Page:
-It belonged to the State of upholding what was not the order of religion, the faith of the individual conscience, where the State has no use. But the policy agenda, as what was in danger was the nation. And this third party, whose efforts lead, after so many failed attempts, in the edict of Nantes, had given him, mind you, this beautiful name – let me be sensitive – “policies”. Each belonging to the reform, the other being loyal to Rome. They could have, too, fight eternally to avenge Coligny or the Duke of Guise.

But, coming from the two religions, they thought first to France, to the France exhausted, torn, which could longer, supporting each other, to the France whose life itself was at issue. The edict of Nantes is the work of this; as it is true that in the story, is never around the France that could gather the French |

-Thus, in these characteristics, as in the shortcomings that the modern mind, accustomed to religious freedom, can find him, the edict of Nantes includes teaching: it provides in a manner at the time in question, a precarious, difficult but real balance between the social weight of the majority, the specific rights of a minority and the common interest embodied by the State. The edict was a compromise, in the best sense of that term. A compromise whose political power vouch. He asked each community, without renouncing its convictions, to accept a limit: the place of the other.

-Catholics dreamed of restoring in France a single religion; policies clearly tell them that they have the right to use, to achieve this right, that of spiritual weapons. The internal reform, the revival of spirituality, the controversy, the mission… The protestants had established military, political and religious force to believe, pray in their own way. But the State, while giving them guarantees, imposed certain constraints. To preserve the political unity of the Nation, there is no State in the State.

In short, the edict of Nantes, after all these rifts, recalls that all are primarily of French. And it would certainly be an anachronism, that read in advance in the edict of Nantes declaration of human rights – you said, Mr president – or secularism…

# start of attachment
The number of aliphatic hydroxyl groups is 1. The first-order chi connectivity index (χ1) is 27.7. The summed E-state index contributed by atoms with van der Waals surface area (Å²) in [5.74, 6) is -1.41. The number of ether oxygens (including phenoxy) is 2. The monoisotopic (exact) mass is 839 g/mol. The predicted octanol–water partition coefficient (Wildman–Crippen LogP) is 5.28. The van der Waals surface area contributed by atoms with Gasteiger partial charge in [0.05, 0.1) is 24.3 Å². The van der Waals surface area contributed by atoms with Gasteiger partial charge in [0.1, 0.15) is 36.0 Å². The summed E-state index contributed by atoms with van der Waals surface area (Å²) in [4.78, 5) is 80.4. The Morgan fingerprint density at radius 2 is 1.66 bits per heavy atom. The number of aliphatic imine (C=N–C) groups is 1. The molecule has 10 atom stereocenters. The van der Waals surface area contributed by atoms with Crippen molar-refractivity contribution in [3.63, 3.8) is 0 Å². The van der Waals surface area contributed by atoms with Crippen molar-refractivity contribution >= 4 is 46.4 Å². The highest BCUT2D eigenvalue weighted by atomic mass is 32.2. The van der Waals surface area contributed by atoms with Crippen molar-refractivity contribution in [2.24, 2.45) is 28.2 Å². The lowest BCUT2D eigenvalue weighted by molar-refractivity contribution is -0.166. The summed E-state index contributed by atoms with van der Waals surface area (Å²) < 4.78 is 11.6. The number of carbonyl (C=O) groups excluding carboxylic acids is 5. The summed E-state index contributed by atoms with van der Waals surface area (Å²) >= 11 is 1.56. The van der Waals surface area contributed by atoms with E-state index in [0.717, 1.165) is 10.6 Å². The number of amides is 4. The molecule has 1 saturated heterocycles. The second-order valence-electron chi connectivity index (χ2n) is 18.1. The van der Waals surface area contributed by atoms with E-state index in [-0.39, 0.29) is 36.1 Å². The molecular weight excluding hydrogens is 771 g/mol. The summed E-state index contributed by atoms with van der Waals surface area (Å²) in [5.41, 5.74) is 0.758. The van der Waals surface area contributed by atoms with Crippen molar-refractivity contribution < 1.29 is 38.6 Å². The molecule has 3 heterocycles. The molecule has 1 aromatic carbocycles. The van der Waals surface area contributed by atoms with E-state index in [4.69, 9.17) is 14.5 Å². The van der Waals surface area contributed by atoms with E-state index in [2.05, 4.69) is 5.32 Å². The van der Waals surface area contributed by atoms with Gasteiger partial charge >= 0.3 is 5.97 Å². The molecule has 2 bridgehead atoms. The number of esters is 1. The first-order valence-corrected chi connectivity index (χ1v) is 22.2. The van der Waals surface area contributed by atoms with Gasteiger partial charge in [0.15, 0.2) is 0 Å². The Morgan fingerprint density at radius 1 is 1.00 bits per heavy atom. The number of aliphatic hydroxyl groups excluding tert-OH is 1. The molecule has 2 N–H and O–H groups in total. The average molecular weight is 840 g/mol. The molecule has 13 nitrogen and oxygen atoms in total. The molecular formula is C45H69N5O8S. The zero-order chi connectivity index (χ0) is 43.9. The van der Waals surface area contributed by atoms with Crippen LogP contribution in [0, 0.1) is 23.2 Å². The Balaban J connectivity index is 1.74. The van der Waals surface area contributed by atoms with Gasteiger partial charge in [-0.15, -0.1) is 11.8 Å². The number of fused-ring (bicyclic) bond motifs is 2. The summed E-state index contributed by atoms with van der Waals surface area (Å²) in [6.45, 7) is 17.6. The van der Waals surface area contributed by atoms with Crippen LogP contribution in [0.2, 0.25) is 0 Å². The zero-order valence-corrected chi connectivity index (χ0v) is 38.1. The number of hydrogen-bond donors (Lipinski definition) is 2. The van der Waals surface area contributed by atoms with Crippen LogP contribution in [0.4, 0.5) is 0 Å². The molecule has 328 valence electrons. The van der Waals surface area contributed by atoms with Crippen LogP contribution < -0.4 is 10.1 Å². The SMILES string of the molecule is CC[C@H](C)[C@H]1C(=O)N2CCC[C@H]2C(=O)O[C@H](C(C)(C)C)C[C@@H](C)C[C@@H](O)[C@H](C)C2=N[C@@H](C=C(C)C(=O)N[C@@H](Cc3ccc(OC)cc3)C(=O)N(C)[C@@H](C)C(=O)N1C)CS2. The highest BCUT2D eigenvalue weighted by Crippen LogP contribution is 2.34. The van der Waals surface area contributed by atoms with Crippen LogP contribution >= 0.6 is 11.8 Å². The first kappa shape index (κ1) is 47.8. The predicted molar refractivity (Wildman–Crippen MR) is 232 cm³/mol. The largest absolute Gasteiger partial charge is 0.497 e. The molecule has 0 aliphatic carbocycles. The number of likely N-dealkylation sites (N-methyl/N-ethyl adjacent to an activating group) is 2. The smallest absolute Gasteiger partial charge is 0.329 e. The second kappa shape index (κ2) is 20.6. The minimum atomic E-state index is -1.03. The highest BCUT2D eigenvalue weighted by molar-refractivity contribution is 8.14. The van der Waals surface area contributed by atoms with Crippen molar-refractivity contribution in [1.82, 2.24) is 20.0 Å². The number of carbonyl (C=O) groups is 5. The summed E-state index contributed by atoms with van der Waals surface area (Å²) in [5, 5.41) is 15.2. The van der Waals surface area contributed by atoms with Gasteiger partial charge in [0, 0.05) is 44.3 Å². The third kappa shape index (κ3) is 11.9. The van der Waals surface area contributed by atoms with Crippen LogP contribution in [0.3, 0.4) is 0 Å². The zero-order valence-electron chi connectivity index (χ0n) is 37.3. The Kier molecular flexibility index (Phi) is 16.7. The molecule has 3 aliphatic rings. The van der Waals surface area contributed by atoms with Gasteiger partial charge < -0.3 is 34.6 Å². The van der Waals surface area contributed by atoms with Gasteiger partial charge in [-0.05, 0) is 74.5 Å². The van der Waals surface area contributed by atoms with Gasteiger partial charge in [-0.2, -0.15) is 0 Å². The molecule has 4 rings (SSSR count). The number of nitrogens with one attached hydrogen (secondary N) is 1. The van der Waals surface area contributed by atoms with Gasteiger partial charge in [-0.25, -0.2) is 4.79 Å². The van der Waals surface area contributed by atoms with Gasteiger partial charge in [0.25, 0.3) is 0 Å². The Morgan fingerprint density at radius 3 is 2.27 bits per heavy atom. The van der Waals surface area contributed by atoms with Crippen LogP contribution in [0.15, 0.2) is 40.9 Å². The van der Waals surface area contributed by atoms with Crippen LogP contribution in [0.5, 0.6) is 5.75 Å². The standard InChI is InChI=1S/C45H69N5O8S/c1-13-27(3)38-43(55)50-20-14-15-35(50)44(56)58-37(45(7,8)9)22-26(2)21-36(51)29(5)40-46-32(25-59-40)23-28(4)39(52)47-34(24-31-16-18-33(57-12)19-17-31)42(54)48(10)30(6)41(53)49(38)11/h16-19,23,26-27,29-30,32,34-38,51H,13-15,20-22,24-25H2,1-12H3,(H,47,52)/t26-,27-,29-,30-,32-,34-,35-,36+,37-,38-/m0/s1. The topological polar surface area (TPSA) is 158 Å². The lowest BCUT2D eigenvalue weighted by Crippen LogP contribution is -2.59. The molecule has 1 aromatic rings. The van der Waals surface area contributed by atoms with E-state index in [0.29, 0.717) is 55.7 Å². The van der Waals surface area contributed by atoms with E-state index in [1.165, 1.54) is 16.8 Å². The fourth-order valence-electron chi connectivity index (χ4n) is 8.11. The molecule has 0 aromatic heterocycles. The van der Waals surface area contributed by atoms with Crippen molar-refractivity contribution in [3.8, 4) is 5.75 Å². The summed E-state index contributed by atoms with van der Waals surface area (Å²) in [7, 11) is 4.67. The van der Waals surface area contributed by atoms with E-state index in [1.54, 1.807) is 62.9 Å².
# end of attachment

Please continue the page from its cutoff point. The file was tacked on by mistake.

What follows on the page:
– Fait exceptionnel, dans l’Europe d’alors, à partir de 1598, des membres d’une minorité religieuse pourront professer leur croyance – celle de la religion réformée – sans encourrir de sanctions dans leur carrière et même, plus simplement, dans leur vie quotidienne.

– Mesure plus étonnante encore – dans l’esprit de ce temps – il devient possible, sans cesser d’être un Français reconnu comme tel, de changer de religion. Il ne s’agit plus simplement de transformer un conflit ouvert en coexistence, sur la base d’un statu quo, mais bien de l’acte de naissance de la liberté de conscience, origine de toutes les libertés.

– Dans la société très hiérarchisée d’alors, où l’analphabétisme était le lot du plus grand nombre, le pouvoir politique osait établir le droit de la fragile, de l’obscure conscience individuelle. Il osait remettre à chacun cette décision capitale : le choix de sa foi, de sa religion. Alors qu’une telle décision dépendait – croyait-on – du salut éternel ou bien les peines d’un enfer qui n’en finirait pas.
– Soixante ans plus tard, voilà que soixante ans plus tard recommença le temps de la tourmente. Pendant un quart de siècle, l’Edit de Nantes allait être peu à peu démantelé, avant de se trouver révoqué.

– Pour rendre justice à la vérité historique, il ne faut pas confondre la persécution brutale qui finit par prévaloir avec la volonté de rétablir l’unité religieuse du royaume, que l’on crut pouvoir réaliser par des moyens moins violents. Mais c’est précisément cet engrenage inexorable qui aboutira aux galères, aux gibets, aux bûchers.

– L’échec de chaque mesure menait à en prendre une nouvelle – on connaît le processus – plus rude, qui se juxtaposait à la précédente, sans forcément l’abolir. Il y eut la guerre froide juridique qui commença par l’interprétation de l’Edit à la rigueur. On ergotait sur la lettre ; on finit par fabriquer, sur mesure, de nouvelles lois qui allaient à l’encontre d’articles précis de l’Edit. Il y a eu la caisse de conversion, fondée sur l’idée que l’appât du gain, chassait ce que l’on appellait les “mauvais sentiments” et que la corruption permettait d’éviter la violence.
– Et puis, devant son insuccès, on en arriva aux enlèvements d’enfants, aux dragonnades – c’est une histoire que vous connaissez – à la terreur aveugle, à la torture morale, où il suffisait d’un mot, d’un seul, un seul mot – j’abjure – pour que cessât le cauchemar.
– En proclamant la liberté de conscience sans abolir la religion d’Etat, l’Edit de Nantes avait ouvert, à demi, une porte. Mais loin de s’agrandir, l’ouverture se referma comme un tombeau.